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The eBay Success ChroniclesSecrets and Techniques eBay PowerSellers Use Every Day to Make Millions
By Angela C. Adams
Atlantic Publishing Group, Inc.Copyright © 2007 Atlantic Publishing Group, Inc.
All right reserved.
Chapter OneIn the Beginning
eBay, a name, even an icon of the driving train of commerce on the Internet.
On an average day, millions of items are listed on eBay with some individuals buying and selling thousands of items. Originally, eBay was primarily a site to auction off collectibles like trading cards, antiques, dolls, and housewares, but over the years it has exploded to practical items like used cars, clothing, books, CDs, and electronics.
People from all over the world buy and sell on eBay. Currently, eBay has local sites that serve Australia, Austria, Belgium, Canada, China, France, Germany, Hong Kong, India, Ireland, Italy, Malaysia, the Netherlands, New Zealand, Poland, the Philippines, Singapore, South Korea, Spain, Sweden, Switzerland, Taiwan, the United Kingdom, and the United States. In addition, eBay has a presence in Latin America through its investment in MercadoLibre.com.
Sellers can be a big business, a local store, or a teenager unloading his old baseball cards.
At the top of the heap are the PowerSellers. They are the most active, often selling thousands, even hundreds of thousands of dollars worth of items each month. Buyers trust them. Sellers aspire to be like them.
So who are these PowerSellers, and whatdoes it take to become one?
To find this out, you need to know about eBay. That is because eBay is more than just a commerce site. It has its own culture and its own language. Like the rest of the Internet, eBay is also growing, changing, and evolving in thousands of ways great and small. The evolution of eBay is something that would astonish a business school case study: it is largely an accidental company-started and grown by trial-and-error.
Working within this culture, adjusting to the ever-changing market place, and finding profitable niches are really what distinguish a PowerSeller.
The Birth of eBay
It has long been said that eBay founder Pierre Omidyar started eBay in 1995 so his girlfriend could have a way to trade Pez dispensers.
"Well, like every creation myth, there's always an element of truth," eBay Chairman Omidyar has said.
Omidyar worked for a small start-up company called General Magic in the early days of the Internet. He also ran a small consulting business named Echo Bay Technology in his spare time.
He started thinking that the 'Net could be used to create a perfect marketplace-where everyone was on equal footing and the market set the price. In other words, what would be the perfect free market? He thought that an auction format would become an excellent "market mechanism" for reaching the reasonable value of an item. It began as an entertaining, intellectual exercise because he really didn't have the time to develop it.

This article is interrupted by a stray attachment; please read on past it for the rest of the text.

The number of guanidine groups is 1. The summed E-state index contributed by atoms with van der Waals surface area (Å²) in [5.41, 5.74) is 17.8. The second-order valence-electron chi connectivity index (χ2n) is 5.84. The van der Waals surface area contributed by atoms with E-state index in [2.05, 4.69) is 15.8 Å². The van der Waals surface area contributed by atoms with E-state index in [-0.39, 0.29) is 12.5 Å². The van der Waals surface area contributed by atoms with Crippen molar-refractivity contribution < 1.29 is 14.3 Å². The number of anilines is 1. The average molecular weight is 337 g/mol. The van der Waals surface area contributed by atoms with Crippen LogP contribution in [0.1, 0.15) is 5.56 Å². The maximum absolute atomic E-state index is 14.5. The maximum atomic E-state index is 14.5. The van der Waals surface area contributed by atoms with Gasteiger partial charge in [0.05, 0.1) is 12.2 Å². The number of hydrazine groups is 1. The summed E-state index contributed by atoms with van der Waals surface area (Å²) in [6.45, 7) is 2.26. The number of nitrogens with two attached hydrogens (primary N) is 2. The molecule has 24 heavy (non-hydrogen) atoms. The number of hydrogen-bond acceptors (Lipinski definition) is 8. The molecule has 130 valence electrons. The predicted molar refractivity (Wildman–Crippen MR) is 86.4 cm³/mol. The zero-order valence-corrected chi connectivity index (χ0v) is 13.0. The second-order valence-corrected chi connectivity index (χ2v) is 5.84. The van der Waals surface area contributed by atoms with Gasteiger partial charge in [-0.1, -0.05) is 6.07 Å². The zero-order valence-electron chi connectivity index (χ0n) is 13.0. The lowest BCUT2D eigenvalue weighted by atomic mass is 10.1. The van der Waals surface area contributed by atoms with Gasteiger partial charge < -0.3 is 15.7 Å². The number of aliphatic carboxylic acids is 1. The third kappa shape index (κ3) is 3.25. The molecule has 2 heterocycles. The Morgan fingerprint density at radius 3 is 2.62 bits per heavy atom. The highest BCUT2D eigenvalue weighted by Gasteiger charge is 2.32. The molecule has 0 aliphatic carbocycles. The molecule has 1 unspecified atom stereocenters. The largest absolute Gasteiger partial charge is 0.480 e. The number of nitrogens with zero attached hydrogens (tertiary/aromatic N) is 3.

But Omidyar was always a curious person with an incisive mind. He spent a few months of his time off to develop some software. As an experiment, he introduced what he called AuctionWeb. He meant it to be placed as an adjunct feature to a Web site he'd developed for Echo Bay.
The first version of what would evolve into eBay went online in September 1995. He worked out of his apartment in the beginning. It trundled along, with Omidyar successively tinkering and upgrading the AuctionWeb.
It grew at astonishing rates despite feeble marketing efforts by its founder. Customers kept listing their items on AuctionWeb, with a buzzing number of buyers bidding and buying the items. Omidyar began to get a glimmer of the possibilities and decided to devote more time to Auction Web and his Echo Bay Web site.
This is when circumstances took a historic turn.
When he tried to register that site name in 1996, the name echobay.com was taken. Those were the early days of the Internet when you had to fill out paper forms. Standing at the counter, Omidyar made a snap decision and decided to abbreviate Echo Bay. eBay.com was born.
And what about the Pez dispenser myth? Omidyar relates that about the time AuctionWeb started, he and his girlfriend, Pam Wesley, took a trip to Europe. While there, she bought a number of Pez dispensers. Back home, Pam started selling and trading them on AuctionWeb. It gave Omidyar a first hand look at the passion of collectors.
He later told that story to eBay's first public relations person, Mary Lou Song. She ran with the Pez story, and the myth was born about the origin of an absolute phenomenon. eBay has changed how people think about the junk they once might have sold at garage sales. In fact, the whimsy of the items people offered for sale on eBay is almost as legend as the site itself. There was the grilled-cheese sandwich with a toast pattern in the image of the Holy Mother that sold for $28,000. One man auctioned his forehead for advertising space for $37,375.
The Early Years
eBay's growth was stunning; Omidyar and his rapidly expanding team must have felt they had hold of a tiger's tail. Greater server power and new features were added on an almost daily basis. They landed an agreement with to provide guaranteed payment for auction sales. The service, which quickly developed into eBay's PayPal, skyrocketed eBay business because of the ease and security for buyers and sellers to make and accept payments.
The Painful Early Years
The system could barely keep up with the demands placed on it. In 1996 and 1997 eBay users feared that it would crash each day. Two developments would change this.